Remember to turn up the volume on the messages that contributed to your positive self-esteem and to turn down the volume on any messages they encourage you to be negative about your worth or abilities.You can improve the quality of messages that you have in your head about being lovable and capable. Use “how-to” statements in your head and take action on the answers you receive. repeat positive affirmations to yourself out loud and as often as possible. Writing positive affirmations about yourself down on post-its and leaving them in obvious places where you will see them daily is also a very good idea. Any thoughts that take us away from a positive feeling are not worth having or defending. If you want to be happy and enjoy high self-esteem follow your happy feelings, not unhappy ones.

14) Put criticism from others in its proper place

The moment you hear a critical remark, ask yourself “what is on this person’s screen?” Assume that all critical remarks from others arise from an internal conflict that this person is experiencing. Happy contented people rarely feel the need to project negativity onto others. It is very unlikely that any criticism is based on an accurate perception of you. It’s much more likely that the critic is reacting to emotions, memories and behaviour patterns that have very little to do with you. Thinking poorly about yourself because of such critics is a mistake. When someone criticises you, do and say the following: smile and say to yourself, “Boy, I wonder what’s on their screen to make them so critical of me?” Remember it’s about them not about you. All criticism shows one characteristic-it is unwelcome. You may feel that you owe some critics a response, but you never own a critic of your self-esteem.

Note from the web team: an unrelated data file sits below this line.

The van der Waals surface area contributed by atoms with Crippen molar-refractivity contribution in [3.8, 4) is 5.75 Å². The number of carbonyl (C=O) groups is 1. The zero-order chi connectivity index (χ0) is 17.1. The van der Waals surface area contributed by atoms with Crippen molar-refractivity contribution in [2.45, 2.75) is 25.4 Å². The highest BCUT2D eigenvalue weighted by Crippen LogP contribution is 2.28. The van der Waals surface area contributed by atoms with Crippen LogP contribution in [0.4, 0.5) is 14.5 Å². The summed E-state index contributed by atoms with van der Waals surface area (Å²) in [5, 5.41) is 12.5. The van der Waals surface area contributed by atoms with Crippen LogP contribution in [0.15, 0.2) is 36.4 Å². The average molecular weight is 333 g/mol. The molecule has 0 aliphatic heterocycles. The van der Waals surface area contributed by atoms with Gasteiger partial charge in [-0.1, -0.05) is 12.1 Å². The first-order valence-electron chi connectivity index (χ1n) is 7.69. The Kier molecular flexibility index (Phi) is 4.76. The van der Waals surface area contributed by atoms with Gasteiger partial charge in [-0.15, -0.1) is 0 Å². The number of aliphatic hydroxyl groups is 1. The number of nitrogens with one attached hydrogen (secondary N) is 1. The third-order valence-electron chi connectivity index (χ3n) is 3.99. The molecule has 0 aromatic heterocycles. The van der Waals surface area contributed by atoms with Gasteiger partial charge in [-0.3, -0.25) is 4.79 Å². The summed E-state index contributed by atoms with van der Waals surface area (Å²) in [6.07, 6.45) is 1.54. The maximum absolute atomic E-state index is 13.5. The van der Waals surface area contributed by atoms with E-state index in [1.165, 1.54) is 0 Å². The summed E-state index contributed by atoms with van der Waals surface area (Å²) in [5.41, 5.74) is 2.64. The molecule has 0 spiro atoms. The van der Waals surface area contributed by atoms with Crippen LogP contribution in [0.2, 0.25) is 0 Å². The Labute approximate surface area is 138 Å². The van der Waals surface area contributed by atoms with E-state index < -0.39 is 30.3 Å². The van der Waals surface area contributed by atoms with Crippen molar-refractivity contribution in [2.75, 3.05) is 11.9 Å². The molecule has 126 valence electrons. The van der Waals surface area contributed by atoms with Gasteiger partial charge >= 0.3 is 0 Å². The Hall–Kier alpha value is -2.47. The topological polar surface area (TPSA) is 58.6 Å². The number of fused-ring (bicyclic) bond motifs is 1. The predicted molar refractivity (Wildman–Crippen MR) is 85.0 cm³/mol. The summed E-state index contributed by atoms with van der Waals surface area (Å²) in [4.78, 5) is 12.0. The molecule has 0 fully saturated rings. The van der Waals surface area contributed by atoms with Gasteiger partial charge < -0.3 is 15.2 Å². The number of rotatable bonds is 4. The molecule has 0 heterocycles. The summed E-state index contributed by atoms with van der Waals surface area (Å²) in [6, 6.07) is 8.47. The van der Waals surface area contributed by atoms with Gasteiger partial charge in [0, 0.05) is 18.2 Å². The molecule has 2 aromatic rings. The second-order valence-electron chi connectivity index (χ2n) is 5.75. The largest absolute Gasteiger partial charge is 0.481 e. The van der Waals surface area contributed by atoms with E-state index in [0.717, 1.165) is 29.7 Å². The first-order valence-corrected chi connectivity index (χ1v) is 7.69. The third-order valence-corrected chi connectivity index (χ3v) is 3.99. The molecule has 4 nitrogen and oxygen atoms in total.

15) Small steps

A small success can bring a big feeling of competence. Small steps lead to more steps. Pat yourself on the back every time you make a small success. Every step counts. Take one step at a time in a positive direction, this is the practice of self-esteem.

Mandy X



Mandy Kloppers
Author: Mandy Kloppers

Mandy is a qualified therapist who treats depression, anxiety, OCD, PTSD, trauma, and many other types of mental health issues. She provides online therapy around the world for those needing support and also provides relationship counselling.